And I promised her I won’t drink again,
I won’t drink again.
(Well not until next week anyway)

Friday night comes around and I change my shirt and I hit the town
Meet the boys at The Builder’s Arms for a quick one-I don’t see the harm.
But when the whisky begins to flow after the third call I turn off my phone,
And hope to hell she’ll understand…

And I stagger in around four o’clock
Swilled to the gills and she’s waiting up
I know then I should just suck it up.
But there were shouts and there were curses,
Accusations and ultimatums,
And I promised her I won’t drink again,
I won’t drink again.

(Oh my drinking days)

Friday night comes around and I change my shirt and I sneak out,
Down to the bar at the end of the street away from the eyes of the fun police.
I tell myself “just one or two” but when the whisky flows what can I do
Because I know now, she’ll never understand.

And I stagger in around six o’clock
Full as a boot and ready to rock
But the house is dark, and all is quiet.
And then there’s a tap on my shoulder and to my surprise
She guts me with a kitchen knife and as I slide in to that eternal sleep
She says “That’s the end of your drinking days, that’s the end of your wicked ways,
Your low down wicked drinking days…”

(Oh my drinking days)
Track Name: Life In A Northern Town
Life In A Northern Town.

We got married straight out of school, I didn’t have much choice, I knew the rules,
That’s right, son, you gotta do what’s right.
So I got us a car and headed it north, chasing the sun and looking for work,
That’s right, I did what’s right.
So I settled us down in this mining town, now I spend all my days under the ground,
That’s right, I did what’s right.
And I come home at night so damn tired, and I don’t want to talk because all we do is fight,
That’s right, all we do is fight.

Such a lonely sound,
Breaking ground in this dirty old town.
But I will stick it out,
We’re going down, down.

So she’s sitting all alone, thinking all day and I want to be the one to tell her it’s ok,
But I can’t, no I can’t.
I watch a lot of people just throwing it down and I want to be a light in this lonely town
But I can’t, no I can’t.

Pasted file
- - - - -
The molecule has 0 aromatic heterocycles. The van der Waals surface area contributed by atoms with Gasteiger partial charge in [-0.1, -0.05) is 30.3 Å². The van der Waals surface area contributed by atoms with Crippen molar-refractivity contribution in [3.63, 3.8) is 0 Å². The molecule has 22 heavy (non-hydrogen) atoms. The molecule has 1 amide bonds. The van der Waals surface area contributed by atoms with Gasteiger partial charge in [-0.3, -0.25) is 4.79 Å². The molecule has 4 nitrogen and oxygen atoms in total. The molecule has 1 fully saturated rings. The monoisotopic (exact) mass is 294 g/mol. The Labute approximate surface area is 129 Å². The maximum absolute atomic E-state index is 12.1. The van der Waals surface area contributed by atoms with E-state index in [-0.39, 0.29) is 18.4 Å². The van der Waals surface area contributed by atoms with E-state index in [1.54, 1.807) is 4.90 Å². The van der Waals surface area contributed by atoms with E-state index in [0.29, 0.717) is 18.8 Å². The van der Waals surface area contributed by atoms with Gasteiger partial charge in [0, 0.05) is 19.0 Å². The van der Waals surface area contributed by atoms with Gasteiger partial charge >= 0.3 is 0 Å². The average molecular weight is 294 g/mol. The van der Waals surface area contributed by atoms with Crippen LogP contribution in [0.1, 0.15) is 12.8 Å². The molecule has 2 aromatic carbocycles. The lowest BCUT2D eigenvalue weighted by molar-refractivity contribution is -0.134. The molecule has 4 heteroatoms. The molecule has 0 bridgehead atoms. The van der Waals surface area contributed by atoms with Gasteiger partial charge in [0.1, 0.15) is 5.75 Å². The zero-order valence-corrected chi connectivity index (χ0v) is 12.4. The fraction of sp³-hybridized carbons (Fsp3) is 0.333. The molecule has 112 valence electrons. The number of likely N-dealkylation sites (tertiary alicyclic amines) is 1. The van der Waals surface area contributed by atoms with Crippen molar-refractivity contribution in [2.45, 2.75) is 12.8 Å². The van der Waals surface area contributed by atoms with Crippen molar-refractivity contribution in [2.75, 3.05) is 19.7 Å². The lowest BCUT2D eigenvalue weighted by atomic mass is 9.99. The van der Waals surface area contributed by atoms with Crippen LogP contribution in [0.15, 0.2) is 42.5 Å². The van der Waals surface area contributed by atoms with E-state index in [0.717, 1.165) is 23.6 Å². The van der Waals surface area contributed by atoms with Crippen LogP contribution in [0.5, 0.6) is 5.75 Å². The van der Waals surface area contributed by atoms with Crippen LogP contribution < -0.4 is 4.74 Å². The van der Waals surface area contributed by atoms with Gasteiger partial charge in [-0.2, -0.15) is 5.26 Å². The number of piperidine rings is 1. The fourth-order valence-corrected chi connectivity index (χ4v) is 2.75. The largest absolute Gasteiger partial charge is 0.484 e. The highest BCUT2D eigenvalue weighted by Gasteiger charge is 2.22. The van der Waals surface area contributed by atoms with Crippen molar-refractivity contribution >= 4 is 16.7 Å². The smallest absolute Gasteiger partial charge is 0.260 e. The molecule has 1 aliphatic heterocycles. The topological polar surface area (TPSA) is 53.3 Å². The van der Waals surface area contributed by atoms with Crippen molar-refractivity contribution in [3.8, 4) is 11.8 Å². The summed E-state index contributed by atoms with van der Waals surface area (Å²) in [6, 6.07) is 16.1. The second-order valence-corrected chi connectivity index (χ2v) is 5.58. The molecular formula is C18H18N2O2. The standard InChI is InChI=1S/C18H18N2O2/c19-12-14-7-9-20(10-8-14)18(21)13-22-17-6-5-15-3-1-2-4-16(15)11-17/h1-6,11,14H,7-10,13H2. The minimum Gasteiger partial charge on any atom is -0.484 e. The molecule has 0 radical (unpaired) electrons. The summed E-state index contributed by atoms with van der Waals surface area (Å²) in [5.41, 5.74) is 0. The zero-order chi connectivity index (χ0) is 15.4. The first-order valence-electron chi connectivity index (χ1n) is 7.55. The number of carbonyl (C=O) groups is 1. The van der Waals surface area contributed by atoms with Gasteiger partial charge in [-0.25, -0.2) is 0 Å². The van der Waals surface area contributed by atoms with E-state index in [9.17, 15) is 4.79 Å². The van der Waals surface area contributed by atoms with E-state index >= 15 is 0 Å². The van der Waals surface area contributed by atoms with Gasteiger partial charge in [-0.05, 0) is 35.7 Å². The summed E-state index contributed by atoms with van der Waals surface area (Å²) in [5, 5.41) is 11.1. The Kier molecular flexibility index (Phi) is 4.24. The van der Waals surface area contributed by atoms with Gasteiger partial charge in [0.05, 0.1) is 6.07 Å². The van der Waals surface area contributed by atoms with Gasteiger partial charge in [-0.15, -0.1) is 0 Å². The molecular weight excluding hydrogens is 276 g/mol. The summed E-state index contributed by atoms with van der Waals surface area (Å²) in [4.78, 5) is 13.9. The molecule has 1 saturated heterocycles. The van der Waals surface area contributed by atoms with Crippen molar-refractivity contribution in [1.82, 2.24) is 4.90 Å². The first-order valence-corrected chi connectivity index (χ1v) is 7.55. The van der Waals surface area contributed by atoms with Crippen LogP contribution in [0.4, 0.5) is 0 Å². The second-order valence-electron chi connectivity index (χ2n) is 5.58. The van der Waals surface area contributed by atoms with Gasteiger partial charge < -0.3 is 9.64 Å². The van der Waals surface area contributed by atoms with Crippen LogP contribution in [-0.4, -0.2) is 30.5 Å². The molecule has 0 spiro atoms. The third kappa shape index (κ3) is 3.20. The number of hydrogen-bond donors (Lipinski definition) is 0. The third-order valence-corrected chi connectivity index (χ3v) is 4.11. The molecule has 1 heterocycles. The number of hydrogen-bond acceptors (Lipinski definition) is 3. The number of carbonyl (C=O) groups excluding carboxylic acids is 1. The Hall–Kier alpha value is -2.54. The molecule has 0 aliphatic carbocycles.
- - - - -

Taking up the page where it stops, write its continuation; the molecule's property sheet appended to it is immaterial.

Such a lonely sound,
Breaking ground in this dirty old town.
But I will stick it out,
We’re going down, down.

That’s life in a northern town.

I’m watching all the people pass my window, where do they come from, where do they go
I don’t know, I don’t know.
I spend all my time trying to get by, what do I do to keep life alive?
I don’t know, I don’t know.

Such a lonely sound,
Breaking ground in this dirty old town.
But I will stick it out,
We’re going down, down.

That’s life in a northern town.
Track Name: Into The Big Blue
Into The Big Blue.

In the chill morning air I rise at first light, stoke up the fire and thaw out my bones.
Then I strike camp and saddle my horse, round up the herd and head them north.

Where nothing meets the eye,
Where the horizon divides,
And the hilltops collide with powder blue skies.
And I’m counting the miles,
Between her and I,
And the distance it scares me and yet it dares me to drive,
Straight and true,
Into the Big Blue.

There’s fire on the hills, smoke bleeds into the night, and the cattle take fright as ash rains from the sky.
It’s a dangerous track- there’s a long road ahead, but I have ridden it before and I will ride again.

Where nothing meets the eye,
Where the horizon divides,
And the hilltops collide with powder blue skies.
And I’m counting the miles,
Between her and I,
And the distance it scares me and yet it dares me to drive,
Straight and true,
Into the Big Blue.

She cheated just once, but once was enough,
And the trust that we built, it crumbled to dust.
My daddy told me, “son, trust what’s inside”,
I left the big city and I learned how to ride.
And sometimes I find when I face to the West
I swear right there, beneath the sand and the sweat,
I can feel her breath, smell her scent,
And I know I will never go back again.
I won’t go back again.

Where nothing meets the eye,
Where the horizon divides,
And the hilltops collide with powder blue skies.
And I’m counting the miles,
Between her and I,
And the distance it scares me and yet it dares me to drive,
Straight and true,
Into the Big Blue.